lochia

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lochia

 [lo´ke-ah]
a vaginal discharge occurring after childbirth. Lochia discharge should be checked every 15 minutes for the first hour after delivery, once every hour for the first 8 hours, and then every 8 hours. adj., adj lo´chial.
lochia al´ba the final vaginal discharge after childbirth, largely mucus, when the amount of blood is decreased and the leukocytes are increased; it is usually of 10 to 14 days' duration but may last for 6 weeks.
lochia cruen´ta lochia rubra.
lochia purulen´ta lochia alba.
lochia ru´bra that occurring immediately after childbirth, consisting of blood, fragments of decidua, and mucus. It usually lasts from 1 to 3 days.
lochia sanguinolen´ta (lochia sero´sa) the vaginal discharge occurring 3 to 10 days after delivery. It is pink or brown-tinged and contains blood, mucus, and leukocytes.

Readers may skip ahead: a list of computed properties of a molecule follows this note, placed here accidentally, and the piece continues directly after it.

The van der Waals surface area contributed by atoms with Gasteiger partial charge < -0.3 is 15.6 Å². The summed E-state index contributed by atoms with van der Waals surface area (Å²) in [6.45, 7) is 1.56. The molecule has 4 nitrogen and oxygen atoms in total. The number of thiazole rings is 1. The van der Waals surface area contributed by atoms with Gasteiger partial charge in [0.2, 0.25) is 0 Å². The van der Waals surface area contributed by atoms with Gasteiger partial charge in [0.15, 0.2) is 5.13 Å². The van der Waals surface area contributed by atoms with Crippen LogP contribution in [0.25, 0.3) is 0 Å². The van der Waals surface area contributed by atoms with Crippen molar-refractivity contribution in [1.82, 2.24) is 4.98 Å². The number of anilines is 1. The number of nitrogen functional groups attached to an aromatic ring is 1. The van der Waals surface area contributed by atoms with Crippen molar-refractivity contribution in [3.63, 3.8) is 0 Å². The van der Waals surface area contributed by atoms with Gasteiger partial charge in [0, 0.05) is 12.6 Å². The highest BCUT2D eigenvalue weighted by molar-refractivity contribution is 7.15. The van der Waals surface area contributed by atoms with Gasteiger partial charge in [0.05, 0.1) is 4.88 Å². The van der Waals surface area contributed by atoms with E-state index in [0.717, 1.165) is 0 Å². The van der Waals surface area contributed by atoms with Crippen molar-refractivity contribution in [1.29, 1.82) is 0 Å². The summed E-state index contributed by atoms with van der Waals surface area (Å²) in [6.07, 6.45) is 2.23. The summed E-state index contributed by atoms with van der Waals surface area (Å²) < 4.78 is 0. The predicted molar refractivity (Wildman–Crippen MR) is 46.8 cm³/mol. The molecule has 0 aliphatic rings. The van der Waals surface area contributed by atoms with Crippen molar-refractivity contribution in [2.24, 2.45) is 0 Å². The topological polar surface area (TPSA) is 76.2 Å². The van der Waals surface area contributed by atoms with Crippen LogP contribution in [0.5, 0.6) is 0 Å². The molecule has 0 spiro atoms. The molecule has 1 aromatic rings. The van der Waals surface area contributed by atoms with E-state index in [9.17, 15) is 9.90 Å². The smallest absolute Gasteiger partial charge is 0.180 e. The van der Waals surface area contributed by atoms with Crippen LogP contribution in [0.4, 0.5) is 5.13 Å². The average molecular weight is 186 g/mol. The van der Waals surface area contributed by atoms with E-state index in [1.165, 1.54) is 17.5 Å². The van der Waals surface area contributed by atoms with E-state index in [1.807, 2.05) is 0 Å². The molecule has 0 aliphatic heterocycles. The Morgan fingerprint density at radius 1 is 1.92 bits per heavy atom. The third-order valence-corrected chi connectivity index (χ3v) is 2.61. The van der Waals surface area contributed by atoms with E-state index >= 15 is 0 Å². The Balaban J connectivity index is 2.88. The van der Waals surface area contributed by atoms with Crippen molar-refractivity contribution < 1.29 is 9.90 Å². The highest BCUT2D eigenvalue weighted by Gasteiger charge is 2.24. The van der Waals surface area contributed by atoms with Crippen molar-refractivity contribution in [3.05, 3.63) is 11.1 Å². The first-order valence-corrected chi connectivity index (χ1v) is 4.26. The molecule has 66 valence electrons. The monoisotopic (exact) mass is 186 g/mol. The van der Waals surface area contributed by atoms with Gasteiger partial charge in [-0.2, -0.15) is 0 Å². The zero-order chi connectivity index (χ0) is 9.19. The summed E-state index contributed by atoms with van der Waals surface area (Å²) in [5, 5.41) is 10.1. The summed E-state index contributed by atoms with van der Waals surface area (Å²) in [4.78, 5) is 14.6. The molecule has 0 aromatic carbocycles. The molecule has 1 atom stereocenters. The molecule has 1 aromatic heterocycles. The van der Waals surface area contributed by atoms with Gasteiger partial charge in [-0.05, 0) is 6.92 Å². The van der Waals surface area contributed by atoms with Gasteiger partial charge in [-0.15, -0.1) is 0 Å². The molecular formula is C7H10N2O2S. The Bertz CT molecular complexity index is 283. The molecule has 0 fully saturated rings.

lo·chi·a

(lō'kē-ă),
Discharges from the vagina of mucus, blood, and tissue debris, following childbirth.
[G. neut. pl. of lochios, relating to childbirth, fr. lochos, childbirth]

lochia

(lō′kē-ə, lŏk′ē-ə)
pl.n. Medicine
The normal uterine discharge of blood, tissue, and mucus from the vagina after childbirth.

lo′chi·al adj.

lo·chi·a

(lō'kē-ă)
Discharge from the vagina of mucus, blood, and tissue debris, following childbirth.
[G. neut. pl. of lochios, relating to childbirth, fr. lochos, childbirth]

lochia

The discharge of blood, mucus and particles of tissue from the womb, mainly coming from site of the afterbirth (PLACENTA), during the first 2 or 3 weeks after birth. The discharge is red for the first 3 or 4 days and usually disappears by about the tenth day. Offensive-smelling lochia suggests infection and is a danger sign.